Check Point Research uncovered an extensive malvertising campaign that has ties to legitimate online advertising...
Check Point's report, "A Malvertising Campaign of Secrets and Lies," detailed how a threat actor group used more than 10,000 compromised WordPress sites and multiple exploit kits to spread a variety of malware, including ransomware and banking Trojans. The group, which Check Point referred to as Master134, was responsible for a "well-planned" malvertising campaign that involved several online advertisement publishers, resellers and networks, including a company known as Adsterra, which Check Point claimed was "powering the whole process."
The technical aspects the Master134 campaign aren't novel, according to Check Point. The threat actors used unpatched WordPress sites that were vulnerable to remote code execution attacks and then redirected traffic from those sites to pages run by ad networks, which in turn redirected users to a malicious domain that downloads malware to users' systems.
Check Point researchers took a closer look at how traffic was directed to the malicious domains and found "an alarming partnership between a threat actor disguised as a publisher and several legitimate resellers." According to the report, Master134 sells its traffic, or ad space, to the Adsterra network, which then sells it to advertising resellers, such as ExoClick, AdKernel, EvoLeads and AdventureFeeds.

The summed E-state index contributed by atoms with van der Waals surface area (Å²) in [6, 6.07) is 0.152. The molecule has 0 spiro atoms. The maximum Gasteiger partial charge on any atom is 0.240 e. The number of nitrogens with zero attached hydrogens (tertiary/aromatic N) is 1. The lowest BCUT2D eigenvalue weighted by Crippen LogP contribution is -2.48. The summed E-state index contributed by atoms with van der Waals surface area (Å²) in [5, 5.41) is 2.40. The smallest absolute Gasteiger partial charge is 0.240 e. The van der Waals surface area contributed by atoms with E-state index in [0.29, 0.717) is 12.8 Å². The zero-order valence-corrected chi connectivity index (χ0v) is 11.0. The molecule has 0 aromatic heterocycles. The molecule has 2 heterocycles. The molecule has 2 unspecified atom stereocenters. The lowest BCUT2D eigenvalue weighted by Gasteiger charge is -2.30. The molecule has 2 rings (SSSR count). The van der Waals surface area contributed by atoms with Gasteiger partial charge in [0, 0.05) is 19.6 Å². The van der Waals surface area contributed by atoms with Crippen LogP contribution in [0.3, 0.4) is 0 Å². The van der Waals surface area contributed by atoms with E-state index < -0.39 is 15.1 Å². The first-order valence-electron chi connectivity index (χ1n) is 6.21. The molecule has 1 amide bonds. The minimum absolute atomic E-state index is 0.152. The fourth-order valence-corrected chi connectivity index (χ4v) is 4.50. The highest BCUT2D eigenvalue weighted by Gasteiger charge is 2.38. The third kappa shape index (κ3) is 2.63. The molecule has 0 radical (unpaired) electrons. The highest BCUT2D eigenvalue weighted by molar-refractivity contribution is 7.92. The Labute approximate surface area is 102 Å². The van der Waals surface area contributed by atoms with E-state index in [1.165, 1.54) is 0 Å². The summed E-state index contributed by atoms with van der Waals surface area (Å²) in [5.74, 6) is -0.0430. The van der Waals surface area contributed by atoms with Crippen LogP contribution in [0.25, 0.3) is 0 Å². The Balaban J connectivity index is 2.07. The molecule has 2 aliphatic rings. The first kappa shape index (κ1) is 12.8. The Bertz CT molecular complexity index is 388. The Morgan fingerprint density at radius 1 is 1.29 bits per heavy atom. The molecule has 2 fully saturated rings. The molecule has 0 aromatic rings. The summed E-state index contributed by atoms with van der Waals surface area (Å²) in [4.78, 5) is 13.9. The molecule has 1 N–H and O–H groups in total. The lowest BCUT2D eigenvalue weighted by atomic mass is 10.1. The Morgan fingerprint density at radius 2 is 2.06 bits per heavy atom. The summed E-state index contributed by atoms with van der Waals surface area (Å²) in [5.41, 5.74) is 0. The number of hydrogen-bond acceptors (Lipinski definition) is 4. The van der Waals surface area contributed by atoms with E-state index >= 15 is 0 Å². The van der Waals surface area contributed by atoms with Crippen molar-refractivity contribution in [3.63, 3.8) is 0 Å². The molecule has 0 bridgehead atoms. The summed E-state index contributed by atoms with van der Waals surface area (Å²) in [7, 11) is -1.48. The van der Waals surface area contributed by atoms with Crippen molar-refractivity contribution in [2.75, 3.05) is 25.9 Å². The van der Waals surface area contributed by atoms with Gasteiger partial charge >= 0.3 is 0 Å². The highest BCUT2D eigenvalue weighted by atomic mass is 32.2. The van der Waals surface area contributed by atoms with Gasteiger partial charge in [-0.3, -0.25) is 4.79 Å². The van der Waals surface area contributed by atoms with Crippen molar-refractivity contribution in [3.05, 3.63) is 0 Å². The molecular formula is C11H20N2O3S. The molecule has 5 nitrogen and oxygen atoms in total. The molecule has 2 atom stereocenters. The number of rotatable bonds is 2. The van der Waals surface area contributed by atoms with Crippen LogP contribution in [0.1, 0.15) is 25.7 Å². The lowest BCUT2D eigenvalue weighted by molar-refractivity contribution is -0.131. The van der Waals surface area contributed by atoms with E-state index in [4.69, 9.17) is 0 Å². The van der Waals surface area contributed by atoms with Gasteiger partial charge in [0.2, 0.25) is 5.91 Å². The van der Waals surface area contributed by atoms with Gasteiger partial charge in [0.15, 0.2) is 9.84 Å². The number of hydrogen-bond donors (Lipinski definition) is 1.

The reseller then sells the Master134 traffic to their clients. But Check Point said its researchers discovered an odd pattern with the sales. "All the clients who bid on the traffic directed via AdsTerra, from Master134, happen to be threat actors, and among them some of the exploit kit land's biggest players," the report claimed.
Check Point Research speculated that threat actors operating these malicious domains and exploit kits pay Master134 for traffic, or "victims," which are supplied to them via a seemingly legitimate channel of ad networks. While the vendor didn't accuse Adsterra or the resellers of knowingly participating in the malvertising campaign, the report did say the ad networks would need to "turn a blind eye" for this scheme to be successful.
"[A]lthough we would like to believe that the resellers that purchase Master134's ad space from AdsTerra are acting in good faith, unaware of Master134's malicious intentions, an examination of the purchases from AdsTerra showed that somehow, space offered by Master134 always ended up in the hands of cyber criminals, and thus enables the infection chain to be completed," the report stated.
We contacted Adsterra, ExoClick, EvoLeads, AdventureFeeds and AdKernel for comment on the Check Point report.
AdKernel denied any involvement with the Master134 group or related threat actors. Judy Shapiro, chief strategy adviser, emailed a statement to SearchSecurity claiming the Check Point report is false and that AdKernel is an ad-serving technology provider, not an ad network or reseller. Shapiro also wrote that AdKernel did not own the malicious domains cited in the Check Point report, and that those domains were "owned by ad network clients of AdKernel." The company, however, did not say who those clients were.
The other four companies had not responded at press time.
The Check Point Research report had strong words for the online advertising industry and its inability or unwillingness to prevent such malvertising campaigns from taking advantage of their networks.
"[W]hen legitimate online advertising companies are found at the heart of a scheme, connecting threat actors and enabling the distribution of malicious content worldwide, we can't help but wonder -- is the online advertising industry responsible for the public's safety?" the report asked. "Indeed, how can we be certain that the advertisement we encounter while visiting legitimate websites are not meant to harm us?"